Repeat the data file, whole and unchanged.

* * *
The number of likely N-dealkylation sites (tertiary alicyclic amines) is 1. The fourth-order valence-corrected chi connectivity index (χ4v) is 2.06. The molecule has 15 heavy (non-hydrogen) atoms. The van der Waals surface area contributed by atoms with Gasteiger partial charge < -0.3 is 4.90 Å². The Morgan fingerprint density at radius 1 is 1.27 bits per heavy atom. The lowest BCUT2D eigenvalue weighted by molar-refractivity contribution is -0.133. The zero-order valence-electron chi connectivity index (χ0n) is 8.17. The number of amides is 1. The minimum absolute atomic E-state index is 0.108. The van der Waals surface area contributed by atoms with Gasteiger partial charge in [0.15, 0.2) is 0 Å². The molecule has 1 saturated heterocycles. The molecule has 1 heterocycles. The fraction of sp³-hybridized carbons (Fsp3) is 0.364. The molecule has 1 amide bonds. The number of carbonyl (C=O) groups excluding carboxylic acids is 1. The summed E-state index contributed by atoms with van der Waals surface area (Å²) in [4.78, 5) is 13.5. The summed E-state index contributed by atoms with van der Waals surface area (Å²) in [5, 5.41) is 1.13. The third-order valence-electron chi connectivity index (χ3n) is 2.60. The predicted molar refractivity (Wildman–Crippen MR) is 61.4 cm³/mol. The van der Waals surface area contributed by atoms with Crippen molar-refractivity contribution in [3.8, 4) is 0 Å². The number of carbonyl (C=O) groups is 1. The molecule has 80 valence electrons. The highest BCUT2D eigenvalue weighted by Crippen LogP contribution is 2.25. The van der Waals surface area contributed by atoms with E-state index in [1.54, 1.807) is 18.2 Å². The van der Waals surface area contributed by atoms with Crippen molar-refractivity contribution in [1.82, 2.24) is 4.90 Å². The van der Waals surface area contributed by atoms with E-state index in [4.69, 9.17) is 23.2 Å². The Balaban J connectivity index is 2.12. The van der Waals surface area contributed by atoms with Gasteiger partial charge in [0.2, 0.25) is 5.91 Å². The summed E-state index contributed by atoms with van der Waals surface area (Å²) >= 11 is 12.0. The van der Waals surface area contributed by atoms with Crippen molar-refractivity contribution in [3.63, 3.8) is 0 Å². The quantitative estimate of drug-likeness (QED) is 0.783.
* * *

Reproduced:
The number of likely N-dealkylation sites (tertiary alicyclic amines) is 1. The fourth-order valence-corrected chi connectivity index (χ4v) is 2.06. The molecule has 15 heavy (non-hydrogen) atoms. The van der Waals surface area contributed by atoms with Gasteiger partial charge < -0.3 is 4.90 Å². The Morgan fingerprint density at radius 1 is 1.27 bits per heavy atom. The lowest BCUT2D eigenvalue weighted by molar-refractivity contribution is -0.133. The zero-order valence-electron chi connectivity index (χ0n) is 8.17. The number of amides is 1. The minimum absolute atomic E-state index is 0.108. The van der Waals surface area contributed by atoms with Gasteiger partial charge in [0.15, 0.2) is 0 Å². The molecule has 1 saturated heterocycles. The molecule has 1 heterocycles. The fraction of sp³-hybridized carbons (Fsp3) is 0.364. The molecule has 1 amide bonds. The number of carbonyl (C=O) groups excluding carboxylic acids is 1. The summed E-state index contributed by atoms with van der Waals surface area (Å²) in [4.78, 5) is 13.5. The summed E-state index contributed by atoms with van der Waals surface area (Å²) in [5, 5.41) is 1.13. The third-order valence-electron chi connectivity index (χ3n) is 2.60. The predicted molar refractivity (Wildman–Crippen MR) is 61.4 cm³/mol. The van der Waals surface area contributed by atoms with Crippen molar-refractivity contribution in [3.8, 4) is 0 Å². The number of carbonyl (C=O) groups is 1. The molecule has 80 valence electrons. The highest BCUT2D eigenvalue weighted by Crippen LogP contribution is 2.25. The van der Waals surface area contributed by atoms with E-state index in [1.54, 1.807) is 18.2 Å². The van der Waals surface area contributed by atoms with Crippen molar-refractivity contribution in [1.82, 2.24) is 4.90 Å². The van der Waals surface area contributed by atoms with E-state index in [4.69, 9.17) is 23.2 Å². The Balaban J connectivity index is 2.12. The van der Waals surface area contributed by atoms with Gasteiger partial charge in [0.2, 0.25) is 5.91 Å². The summed E-state index contributed by atoms with van der Waals surface area (Å²) >= 11 is 12.0. The van der Waals surface area contributed by atoms with Crippen molar-refractivity contribution in [3.63, 3.8) is 0 Å². The quantitative estimate of drug-likeness (QED) is 0.783.